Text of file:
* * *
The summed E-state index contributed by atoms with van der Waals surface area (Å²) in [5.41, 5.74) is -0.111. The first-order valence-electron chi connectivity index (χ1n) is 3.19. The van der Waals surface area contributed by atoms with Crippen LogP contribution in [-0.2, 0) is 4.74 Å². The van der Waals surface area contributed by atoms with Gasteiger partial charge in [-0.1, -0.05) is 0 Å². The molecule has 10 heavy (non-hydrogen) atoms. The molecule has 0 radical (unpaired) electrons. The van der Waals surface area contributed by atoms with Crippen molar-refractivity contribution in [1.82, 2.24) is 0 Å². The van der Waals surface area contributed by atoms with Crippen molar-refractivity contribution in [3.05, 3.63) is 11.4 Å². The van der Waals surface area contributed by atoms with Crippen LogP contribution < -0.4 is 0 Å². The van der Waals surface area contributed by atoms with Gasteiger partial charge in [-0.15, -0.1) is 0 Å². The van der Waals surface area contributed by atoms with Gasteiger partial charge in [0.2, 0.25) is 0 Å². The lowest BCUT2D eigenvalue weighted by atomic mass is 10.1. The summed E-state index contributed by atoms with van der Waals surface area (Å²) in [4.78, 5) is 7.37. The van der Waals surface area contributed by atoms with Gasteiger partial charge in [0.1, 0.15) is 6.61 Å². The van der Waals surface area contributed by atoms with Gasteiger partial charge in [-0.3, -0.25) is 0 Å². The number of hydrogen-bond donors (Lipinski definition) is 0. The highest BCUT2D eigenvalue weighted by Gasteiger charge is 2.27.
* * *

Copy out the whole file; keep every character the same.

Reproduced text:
The summed E-state index contributed by atoms with van der Waals surface area (Å²) in [5.41, 5.74) is -0.111. The first-order valence-electron chi connectivity index (χ1n) is 3.19. The van der Waals surface area contributed by atoms with Crippen LogP contribution in [-0.2, 0) is 4.74 Å². The van der Waals surface area contributed by atoms with Gasteiger partial charge in [-0.1, -0.05) is 0 Å². The molecule has 10 heavy (non-hydrogen) atoms. The molecule has 0 radical (unpaired) electrons. The van der Waals surface area contributed by atoms with Crippen molar-refractivity contribution in [1.82, 2.24) is 0 Å². The van der Waals surface area contributed by atoms with Crippen molar-refractivity contribution in [3.05, 3.63) is 11.4 Å². The van der Waals surface area contributed by atoms with Crippen LogP contribution < -0.4 is 0 Å². The van der Waals surface area contributed by atoms with Gasteiger partial charge in [-0.15, -0.1) is 0 Å². The van der Waals surface area contributed by atoms with Gasteiger partial charge in [0.2, 0.25) is 0 Å². The lowest BCUT2D eigenvalue weighted by atomic mass is 10.1. The summed E-state index contributed by atoms with van der Waals surface area (Å²) in [4.78, 5) is 7.37. The van der Waals surface area contributed by atoms with Gasteiger partial charge in [0.1, 0.15) is 6.61 Å². The van der Waals surface area contributed by atoms with Gasteiger partial charge in [-0.3, -0.25) is 0 Å². The number of hydrogen-bond donors (Lipinski definition) is 0. The highest BCUT2D eigenvalue weighted by Gasteiger charge is 2.27.